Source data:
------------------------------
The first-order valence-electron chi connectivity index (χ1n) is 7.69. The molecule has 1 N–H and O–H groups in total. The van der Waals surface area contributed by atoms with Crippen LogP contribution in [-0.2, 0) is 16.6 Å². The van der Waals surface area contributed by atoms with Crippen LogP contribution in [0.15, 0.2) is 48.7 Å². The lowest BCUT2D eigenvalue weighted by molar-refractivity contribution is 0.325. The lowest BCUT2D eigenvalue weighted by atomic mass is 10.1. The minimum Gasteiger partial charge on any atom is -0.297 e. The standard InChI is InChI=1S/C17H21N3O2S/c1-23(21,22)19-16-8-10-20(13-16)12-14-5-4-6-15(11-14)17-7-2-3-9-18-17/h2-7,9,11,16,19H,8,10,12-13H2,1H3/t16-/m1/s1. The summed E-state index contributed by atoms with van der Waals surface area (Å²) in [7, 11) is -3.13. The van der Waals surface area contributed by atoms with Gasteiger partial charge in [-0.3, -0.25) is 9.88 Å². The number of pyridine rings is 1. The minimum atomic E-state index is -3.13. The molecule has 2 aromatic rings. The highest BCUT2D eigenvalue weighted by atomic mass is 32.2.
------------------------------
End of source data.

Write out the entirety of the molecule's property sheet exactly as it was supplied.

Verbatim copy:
The first-order valence-electron chi connectivity index (χ1n) is 7.69. The molecule has 1 N–H and O–H groups in total. The van der Waals surface area contributed by atoms with Crippen LogP contribution in [-0.2, 0) is 16.6 Å². The van der Waals surface area contributed by atoms with Crippen LogP contribution in [0.15, 0.2) is 48.7 Å². The lowest BCUT2D eigenvalue weighted by molar-refractivity contribution is 0.325. The lowest BCUT2D eigenvalue weighted by atomic mass is 10.1. The minimum Gasteiger partial charge on any atom is -0.297 e. The standard InChI is InChI=1S/C17H21N3O2S/c1-23(21,22)19-16-8-10-20(13-16)12-14-5-4-6-15(11-14)17-7-2-3-9-18-17/h2-7,9,11,16,19H,8,10,12-13H2,1H3/t16-/m1/s1. The summed E-state index contributed by atoms with van der Waals surface area (Å²) in [7, 11) is -3.13. The van der Waals surface area contributed by atoms with Gasteiger partial charge in [-0.3, -0.25) is 9.88 Å². The number of pyridine rings is 1. The minimum atomic E-state index is -3.13. The molecule has 2 aromatic rings. The highest BCUT2D eigenvalue weighted by atomic mass is 32.2.